WASHINGTON: Another punishing week in stock markets has left European and US leaders looking less and less able to staunch fears of recession that analysts say could turn into a self-fulfilling prophecy.
While economists said the world’s mature industrial countries had not yet completely stalled, increasingly they were using the term “negative feedback loop” to define their worry.
In layman’s terms panic in financial markets is scaring consumers and businesses into locking up spending, forcing a new economic contraction two years after the “Great Recession” ended.
Governments, themselves under the gun from bond markets and political pressure to cut spending, have diminishing kits of tools to counter the pessimism, they said.
That combination sent share markets plummeting, putting the broad-based S&P 500 index of US stocks down 4.7 per cent for the week and 15.3 per cent lower after a month of economic turmoil.
Britain’s FTSE 100 is now down 12.9 per cent over a month; France’s CAC 40 18.4 per cent; and Germany’s DAX has been hit even harder, off 9.8 percent for the week and 23.8 percent in a month.
With trillions of dollars lost in paper wealth, sellers have moved their money into the safest havens they can find - US Treasury bonds, Swiss francs, Japanese yen and others - meaning it does not help growth.
Economists on both sides of the Atlantic slashed growth projections. “Our revised forecasts show the US and the euro area hovering dangerously close to a recession - defined as two consecutive quarters of contraction - over the next 6-12 months,” investment bank Morgan Stanley said.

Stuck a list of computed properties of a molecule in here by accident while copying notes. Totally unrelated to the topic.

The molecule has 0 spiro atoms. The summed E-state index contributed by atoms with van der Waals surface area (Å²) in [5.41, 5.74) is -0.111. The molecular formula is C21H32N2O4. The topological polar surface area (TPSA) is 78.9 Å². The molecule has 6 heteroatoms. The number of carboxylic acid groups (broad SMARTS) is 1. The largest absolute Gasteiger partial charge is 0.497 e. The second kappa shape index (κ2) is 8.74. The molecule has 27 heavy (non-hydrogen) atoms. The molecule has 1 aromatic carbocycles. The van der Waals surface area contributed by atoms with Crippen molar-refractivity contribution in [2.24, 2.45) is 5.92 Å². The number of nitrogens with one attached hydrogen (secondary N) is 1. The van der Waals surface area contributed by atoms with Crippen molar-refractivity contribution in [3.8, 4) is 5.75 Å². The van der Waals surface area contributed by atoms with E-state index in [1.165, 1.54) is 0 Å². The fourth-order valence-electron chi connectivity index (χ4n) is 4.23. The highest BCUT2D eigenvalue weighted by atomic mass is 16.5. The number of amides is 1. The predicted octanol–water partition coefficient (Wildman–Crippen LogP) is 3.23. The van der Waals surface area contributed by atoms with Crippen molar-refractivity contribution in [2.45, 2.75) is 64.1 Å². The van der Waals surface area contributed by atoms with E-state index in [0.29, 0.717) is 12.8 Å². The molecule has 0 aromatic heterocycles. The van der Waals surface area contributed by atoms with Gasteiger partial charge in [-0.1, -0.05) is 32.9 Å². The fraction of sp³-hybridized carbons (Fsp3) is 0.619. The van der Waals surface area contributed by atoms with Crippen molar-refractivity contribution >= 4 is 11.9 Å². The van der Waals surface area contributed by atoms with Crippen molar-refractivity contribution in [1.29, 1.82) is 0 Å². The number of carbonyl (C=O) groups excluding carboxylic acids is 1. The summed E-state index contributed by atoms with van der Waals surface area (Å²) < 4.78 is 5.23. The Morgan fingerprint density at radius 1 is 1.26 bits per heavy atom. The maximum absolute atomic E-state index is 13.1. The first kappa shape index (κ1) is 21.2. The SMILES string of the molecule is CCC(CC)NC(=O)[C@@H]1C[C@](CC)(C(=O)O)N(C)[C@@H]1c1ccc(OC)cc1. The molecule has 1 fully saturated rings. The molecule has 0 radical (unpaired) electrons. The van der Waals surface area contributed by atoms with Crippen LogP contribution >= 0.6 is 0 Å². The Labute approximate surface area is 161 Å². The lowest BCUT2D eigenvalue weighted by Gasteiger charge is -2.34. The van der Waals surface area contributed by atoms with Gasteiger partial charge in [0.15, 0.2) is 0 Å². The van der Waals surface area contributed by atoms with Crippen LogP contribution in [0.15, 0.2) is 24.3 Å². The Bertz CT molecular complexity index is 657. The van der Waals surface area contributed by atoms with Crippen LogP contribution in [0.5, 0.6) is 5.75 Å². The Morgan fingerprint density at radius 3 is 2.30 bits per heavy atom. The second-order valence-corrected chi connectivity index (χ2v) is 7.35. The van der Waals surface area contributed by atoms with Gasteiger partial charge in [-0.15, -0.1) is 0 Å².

“A negative feedback loop between weak growth and soggy asset markets now appears to be in the making in Europe and the US. This should be aggravated by the prospect of fiscal tightening in the US and Europe,” it said.
“In the absence of appropriate policy intervention from the European Central Bank (ECB), the Federal Reserve and the US government, it is entirely possible the current downward spiral in the economy and financial markets will become self-reinforcing,” said John Silvia, chief economist for Wells Fargo bank.
In Europe and the United States there is almost no room to lower interest rates to stimulate growth; central banks can fine-tune policy to try to push banks into putting more money into the commercial market, but that it is not clear that it will stimulate economies.
In Europe, where bailouts of Greece, Portugal and Ireland have already strained the richer governments, politicians and the public are reticent to pump more money out that they do not have.
The ECB does not have the power to print money to fuel recovery; and Tuesday’s meeting between French President Nicolas Sarkozy and German Chancellor Angela Merkel ruled out allowing it to issue region-backed eurobonds to raise money for growth and bailouts.
Meanwhile there was pressure on Europe’s still-liquid governments to pare deficits by mainly cutting spending, especially France, the eurozone’s second largest economy.
The same was true in the United States, where some are calling for an industry-building programme on par with the World War II effort that pulled the country finally out of the Great Depression. But given the August 5 credit downgrade of the government by Standard & Poor’s over its growing deficit, and the refusal of conservative Republicans to allow spending, that is a non-starter.
More negative sentiments enter picture:
New data showing eurozone growth crawling at 0.2 per cent in the second quarter, and Germany only at 0.1 per cent;
Warnings, most notably from Morgan Stanley, that the US and Europe were on the precipice of a new recession;
The failure of the German and French leaders to offer markets a convincing fix to the eurozone debt problems at their summit on Tuesday.
Published in The Express Tribune, August 22nd, 2011.